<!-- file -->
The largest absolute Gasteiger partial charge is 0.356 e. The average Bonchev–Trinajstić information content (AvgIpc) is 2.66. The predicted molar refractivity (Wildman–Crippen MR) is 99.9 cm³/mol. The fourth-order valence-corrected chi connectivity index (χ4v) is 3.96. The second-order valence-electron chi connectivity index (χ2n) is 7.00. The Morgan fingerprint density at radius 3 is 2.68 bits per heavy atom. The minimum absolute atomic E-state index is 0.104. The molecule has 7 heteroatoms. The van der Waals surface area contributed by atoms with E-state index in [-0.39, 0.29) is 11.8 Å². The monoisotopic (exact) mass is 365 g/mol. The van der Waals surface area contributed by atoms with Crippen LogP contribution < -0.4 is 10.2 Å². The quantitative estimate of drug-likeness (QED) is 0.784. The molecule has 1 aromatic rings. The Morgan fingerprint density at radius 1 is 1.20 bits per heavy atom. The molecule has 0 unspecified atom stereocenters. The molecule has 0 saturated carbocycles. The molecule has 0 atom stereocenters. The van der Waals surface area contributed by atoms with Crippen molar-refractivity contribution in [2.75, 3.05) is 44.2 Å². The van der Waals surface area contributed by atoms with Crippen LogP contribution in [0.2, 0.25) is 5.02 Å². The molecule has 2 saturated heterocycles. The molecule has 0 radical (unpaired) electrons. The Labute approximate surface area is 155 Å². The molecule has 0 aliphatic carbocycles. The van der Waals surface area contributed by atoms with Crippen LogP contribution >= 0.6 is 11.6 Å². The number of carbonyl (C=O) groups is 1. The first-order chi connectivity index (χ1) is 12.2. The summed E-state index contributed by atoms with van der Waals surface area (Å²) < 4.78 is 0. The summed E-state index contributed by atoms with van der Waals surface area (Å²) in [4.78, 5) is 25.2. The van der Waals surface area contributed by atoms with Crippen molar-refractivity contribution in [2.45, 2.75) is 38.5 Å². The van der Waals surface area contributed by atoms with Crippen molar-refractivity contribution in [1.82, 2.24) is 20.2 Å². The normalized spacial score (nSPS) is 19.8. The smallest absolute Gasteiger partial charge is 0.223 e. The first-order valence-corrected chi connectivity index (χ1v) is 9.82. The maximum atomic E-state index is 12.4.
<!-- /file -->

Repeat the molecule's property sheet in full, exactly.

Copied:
The largest absolute Gasteiger partial charge is 0.356 e. The average Bonchev–Trinajstić information content (AvgIpc) is 2.66. The predicted molar refractivity (Wildman–Crippen MR) is 99.9 cm³/mol. The fourth-order valence-corrected chi connectivity index (χ4v) is 3.96. The second-order valence-electron chi connectivity index (χ2n) is 7.00. The Morgan fingerprint density at radius 3 is 2.68 bits per heavy atom. The minimum absolute atomic E-state index is 0.104. The molecule has 7 heteroatoms. The van der Waals surface area contributed by atoms with E-state index in [-0.39, 0.29) is 11.8 Å². The monoisotopic (exact) mass is 365 g/mol. The van der Waals surface area contributed by atoms with Crippen LogP contribution < -0.4 is 10.2 Å². The quantitative estimate of drug-likeness (QED) is 0.784. The molecule has 1 aromatic rings. The Morgan fingerprint density at radius 1 is 1.20 bits per heavy atom. The molecule has 0 unspecified atom stereocenters. The molecule has 0 saturated carbocycles. The molecule has 0 atom stereocenters. The van der Waals surface area contributed by atoms with Crippen molar-refractivity contribution in [2.75, 3.05) is 44.2 Å². The van der Waals surface area contributed by atoms with Crippen LogP contribution in [0.2, 0.25) is 5.02 Å². The molecule has 2 saturated heterocycles. The molecule has 0 radical (unpaired) electrons. The Labute approximate surface area is 155 Å². The molecule has 0 aliphatic carbocycles. The van der Waals surface area contributed by atoms with Crippen LogP contribution >= 0.6 is 11.6 Å². The number of carbonyl (C=O) groups is 1. The first-order chi connectivity index (χ1) is 12.2. The summed E-state index contributed by atoms with van der Waals surface area (Å²) < 4.78 is 0. The summed E-state index contributed by atoms with van der Waals surface area (Å²) in [4.78, 5) is 25.2. The van der Waals surface area contributed by atoms with Crippen molar-refractivity contribution in [2.45, 2.75) is 38.5 Å². The van der Waals surface area contributed by atoms with Crippen molar-refractivity contribution in [1.82, 2.24) is 20.2 Å². The normalized spacial score (nSPS) is 19.8. The smallest absolute Gasteiger partial charge is 0.223 e. The first-order valence-corrected chi connectivity index (χ1v) is 9.82. The maximum atomic E-state index is 12.4.